To minimize formaldehyde exposure in gross anatomy laboratories, NIOSH recommends the following:

  1. Students and instructors should be aware of the potential health hazards of formaldehyde.

  2. Persons handling formalin or preparing dilute formalin solutions should wear protective equipment, including rubber gloves, protective aprons, and eye and face protection.

  3. Ventilation should provide a minimum of five air changes per hour to help lower formaldehyde concentrations.

References

  1. National Institute for Occupational Safety and Health. Health hazard evaluation. Cincinnati, Ohio: National Institute for Occupational Safety and Health, 1982. (Report no. HETA 82-045-1108).

  2. National Institute for Occupational Safety and Health. Criteria for a recommended standard: occupational exposure to phenol. Cincinnati, Ohio: National Institute for Occupational Safety and Health, 1976. (DHEW publication no. (NIOSH) 76-196).

  3. National Institute for Occupational Safety and Health. Formaldehyde: evidence of carcinogenicity. Cincinnati, Ohio: National Institute for Occupational Safety and Health, April 15, 1981. NIOSH Current Intelligence Bulletin 34. (DHEW Publication No. (NIOSH) 81-111).

  4. Committee on Toxicology. Formaldehyde--an assessment of its health effects. Washington, D.C.: National Academy of Sciences, March 1980.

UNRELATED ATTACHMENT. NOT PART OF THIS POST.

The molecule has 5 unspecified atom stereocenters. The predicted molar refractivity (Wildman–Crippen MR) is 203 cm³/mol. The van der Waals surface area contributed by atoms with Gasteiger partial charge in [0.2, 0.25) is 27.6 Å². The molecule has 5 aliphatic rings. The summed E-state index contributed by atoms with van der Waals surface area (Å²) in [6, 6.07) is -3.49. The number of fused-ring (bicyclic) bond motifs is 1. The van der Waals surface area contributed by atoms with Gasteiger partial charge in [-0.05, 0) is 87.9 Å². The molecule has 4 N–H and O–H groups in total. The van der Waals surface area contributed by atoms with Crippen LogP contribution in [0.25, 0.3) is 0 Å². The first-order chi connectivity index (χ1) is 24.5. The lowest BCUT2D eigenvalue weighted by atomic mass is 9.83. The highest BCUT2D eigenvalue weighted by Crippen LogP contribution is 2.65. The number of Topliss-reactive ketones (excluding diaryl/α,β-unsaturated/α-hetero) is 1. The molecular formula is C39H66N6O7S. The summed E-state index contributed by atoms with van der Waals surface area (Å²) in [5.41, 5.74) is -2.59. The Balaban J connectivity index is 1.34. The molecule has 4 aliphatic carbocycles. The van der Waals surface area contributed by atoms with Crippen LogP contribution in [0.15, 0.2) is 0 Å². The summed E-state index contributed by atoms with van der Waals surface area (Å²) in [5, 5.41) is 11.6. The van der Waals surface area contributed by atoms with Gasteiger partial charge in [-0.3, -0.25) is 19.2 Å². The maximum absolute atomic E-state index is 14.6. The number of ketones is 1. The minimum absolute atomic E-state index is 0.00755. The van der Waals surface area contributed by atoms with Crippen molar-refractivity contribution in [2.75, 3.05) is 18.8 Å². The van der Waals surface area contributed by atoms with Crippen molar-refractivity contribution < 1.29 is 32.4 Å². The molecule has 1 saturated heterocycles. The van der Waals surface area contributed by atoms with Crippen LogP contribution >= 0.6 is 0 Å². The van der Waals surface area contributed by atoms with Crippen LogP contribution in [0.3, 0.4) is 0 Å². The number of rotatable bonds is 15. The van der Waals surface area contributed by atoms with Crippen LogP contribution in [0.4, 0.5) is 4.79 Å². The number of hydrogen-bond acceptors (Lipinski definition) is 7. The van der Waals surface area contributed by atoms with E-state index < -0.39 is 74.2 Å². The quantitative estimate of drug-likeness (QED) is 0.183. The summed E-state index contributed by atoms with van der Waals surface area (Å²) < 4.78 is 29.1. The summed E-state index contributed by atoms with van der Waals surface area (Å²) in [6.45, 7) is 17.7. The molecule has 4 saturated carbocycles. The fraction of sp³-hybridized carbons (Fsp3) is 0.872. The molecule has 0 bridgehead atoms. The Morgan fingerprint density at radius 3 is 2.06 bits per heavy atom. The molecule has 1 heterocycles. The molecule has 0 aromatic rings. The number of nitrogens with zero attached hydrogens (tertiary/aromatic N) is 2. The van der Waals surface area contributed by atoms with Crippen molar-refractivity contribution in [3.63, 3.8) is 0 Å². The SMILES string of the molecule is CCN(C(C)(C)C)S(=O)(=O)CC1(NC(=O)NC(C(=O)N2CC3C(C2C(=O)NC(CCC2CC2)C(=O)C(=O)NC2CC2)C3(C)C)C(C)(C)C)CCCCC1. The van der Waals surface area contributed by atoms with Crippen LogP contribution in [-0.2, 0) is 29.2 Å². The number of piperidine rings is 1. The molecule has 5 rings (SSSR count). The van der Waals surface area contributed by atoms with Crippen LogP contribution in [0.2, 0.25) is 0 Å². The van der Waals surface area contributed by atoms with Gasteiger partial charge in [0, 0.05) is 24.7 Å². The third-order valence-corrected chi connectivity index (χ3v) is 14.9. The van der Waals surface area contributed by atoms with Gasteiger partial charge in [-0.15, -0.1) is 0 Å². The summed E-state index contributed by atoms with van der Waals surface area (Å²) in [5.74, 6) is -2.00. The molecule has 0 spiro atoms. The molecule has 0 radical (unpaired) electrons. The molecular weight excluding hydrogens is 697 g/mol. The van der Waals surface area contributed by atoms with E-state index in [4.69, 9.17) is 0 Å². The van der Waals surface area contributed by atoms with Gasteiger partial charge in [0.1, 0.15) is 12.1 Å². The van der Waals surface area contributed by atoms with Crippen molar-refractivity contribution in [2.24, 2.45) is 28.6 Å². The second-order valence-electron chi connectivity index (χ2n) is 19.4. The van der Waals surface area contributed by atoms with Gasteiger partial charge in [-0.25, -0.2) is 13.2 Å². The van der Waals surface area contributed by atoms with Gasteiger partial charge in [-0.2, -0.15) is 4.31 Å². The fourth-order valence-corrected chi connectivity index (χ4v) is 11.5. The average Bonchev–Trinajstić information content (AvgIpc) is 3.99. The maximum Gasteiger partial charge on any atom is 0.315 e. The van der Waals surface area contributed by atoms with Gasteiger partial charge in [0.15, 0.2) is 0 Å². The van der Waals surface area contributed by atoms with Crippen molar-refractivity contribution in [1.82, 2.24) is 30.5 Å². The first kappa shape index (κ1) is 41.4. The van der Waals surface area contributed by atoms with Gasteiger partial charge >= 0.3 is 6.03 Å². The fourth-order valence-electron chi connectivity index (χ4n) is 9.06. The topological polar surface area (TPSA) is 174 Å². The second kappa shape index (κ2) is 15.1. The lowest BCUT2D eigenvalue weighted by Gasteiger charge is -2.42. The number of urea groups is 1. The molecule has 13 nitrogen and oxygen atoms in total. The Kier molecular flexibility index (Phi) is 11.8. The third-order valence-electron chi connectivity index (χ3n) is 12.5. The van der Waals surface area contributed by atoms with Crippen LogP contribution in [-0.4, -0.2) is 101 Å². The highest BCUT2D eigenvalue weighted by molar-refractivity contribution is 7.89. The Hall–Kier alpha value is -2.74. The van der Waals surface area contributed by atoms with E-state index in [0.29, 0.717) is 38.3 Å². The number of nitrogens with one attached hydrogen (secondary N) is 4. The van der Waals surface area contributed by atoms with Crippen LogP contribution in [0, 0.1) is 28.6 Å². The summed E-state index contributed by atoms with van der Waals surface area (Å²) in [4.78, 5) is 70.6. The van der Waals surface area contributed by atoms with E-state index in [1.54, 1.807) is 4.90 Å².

5. Loomis TA. Formaldehyde toxicity. Arch Pathol Lab Med 1975;103:321-4.

  6. Kerfoot EJ, Mooney TF. Formaldehyde and paraformaldehyde study in funeral homes. Am Ind Hyg Assoc J 1975;36:533-7.

  7. National Institute for Occupational Safety and Health. Criteria for a recommended standard: occupational exposure to formaldehyde. Cincinnati, Ohio: National Institute for Occupational Safety and Health, 1977. (DHEW publication no. (NIOSH) 77-126).

  8. Proctor NH, Hughes JP. Chemical hazards of the workplace. Philadelphia: Lippincott, 1978.

  9. Chemical Industry Institute of Toxicology. Statement concerning research findings, Docket No. 11109. Research Triangle Park, North Carolina: Chemical Industry Institute of Toxicology. October 8, 1979.

  10. Occupational Safety and Health Administration. OSHA safety and health standards. Washington, D.C.: Occupational Safety and Health Administration, 1980 (revised). (29 CFR 1910.1000).